“This statement by Jesus is a promise, a word of comfort to his disciples. Jesus himself is all they need; there is no need to panic, no need to search desperately for a secret map. Jesus adds, ‘If you know me, you will know my Father also’ (14:7a). The conditional phrase in Greek is a condition of fact, meaning that the condition is understood to be true: “If you know me (and you do), you will know my father also.” So that there can be no misunderstanding, Jesus adds, “From now on, you do know him and have seen him” (Working Preacher, Elisabeth Johnson). Notice, please, that He speaks in present tense; this is not a deal to be made for future salvation – this is real time; this is here and now; this is living the Kingdom today. As Catherine of Siena said, “All the way to heaven is heaven because he said, ‘I am the way.’”
Jesus offers no formula, or chart or outline. Jesus offers…Jesus. A relationship, not a plan. Thomas Merton says, “We become ourselves when we find ourselves in Christ.” Jesus offers no timeline. The relationship is now and never-ending and all consuming. Belief is not a pre-requisite for obtaining God’s love or Jesus’s saving Grace – but rather a reality that emanates from that love, that grace, and permeates our lives.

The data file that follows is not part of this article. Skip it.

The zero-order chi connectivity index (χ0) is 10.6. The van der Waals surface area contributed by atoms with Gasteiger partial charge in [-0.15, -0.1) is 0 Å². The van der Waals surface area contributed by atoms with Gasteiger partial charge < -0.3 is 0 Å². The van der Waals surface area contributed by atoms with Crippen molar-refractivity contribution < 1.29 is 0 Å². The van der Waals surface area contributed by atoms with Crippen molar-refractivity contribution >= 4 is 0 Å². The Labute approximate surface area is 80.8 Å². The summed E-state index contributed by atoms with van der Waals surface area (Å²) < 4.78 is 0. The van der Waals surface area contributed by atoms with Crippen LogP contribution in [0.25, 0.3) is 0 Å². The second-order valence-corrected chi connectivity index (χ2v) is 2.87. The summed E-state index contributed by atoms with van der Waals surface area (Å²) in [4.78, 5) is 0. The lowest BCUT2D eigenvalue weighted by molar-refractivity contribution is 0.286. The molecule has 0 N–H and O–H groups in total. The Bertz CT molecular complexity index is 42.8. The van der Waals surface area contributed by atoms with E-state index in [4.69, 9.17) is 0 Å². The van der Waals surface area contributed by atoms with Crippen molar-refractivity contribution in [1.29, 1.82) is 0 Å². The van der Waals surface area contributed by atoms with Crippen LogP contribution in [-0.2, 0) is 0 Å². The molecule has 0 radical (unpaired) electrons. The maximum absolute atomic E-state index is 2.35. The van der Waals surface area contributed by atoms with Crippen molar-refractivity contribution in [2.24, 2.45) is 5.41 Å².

My youngest brought me a Mother’s Day card at 6 this morning, along with some other goodies on a tray. The handmade card read, “Roses are red. Violots (sic) are blue. I don’t know why, but I love you”. That unconditional, unreasoned, un-bargained, unearned love of a daughter for her mother, a mother for her children, children and parents for one another provides a beautiful reflection of God’s love for all God’s children – you and me and all our friends and all our enemies. There is no why, no how, no when, no reason, no formula, no magic trick. There is, is.
A marvelous African American a’capella group called Sweet Honey in the Rock offers this:
I don’t know how my mother walked her trouble down
I don’t know how my father stood his ground
I don’t know how my people survived slavery
I do remember, that’s why I believe
I don’t know why the rivers overflow their banks
I don’t know why the snow falls and covers the ground
I don’t know why the hurricane sweeps through the land
Every now and then
Standing in a rainstorm, I believe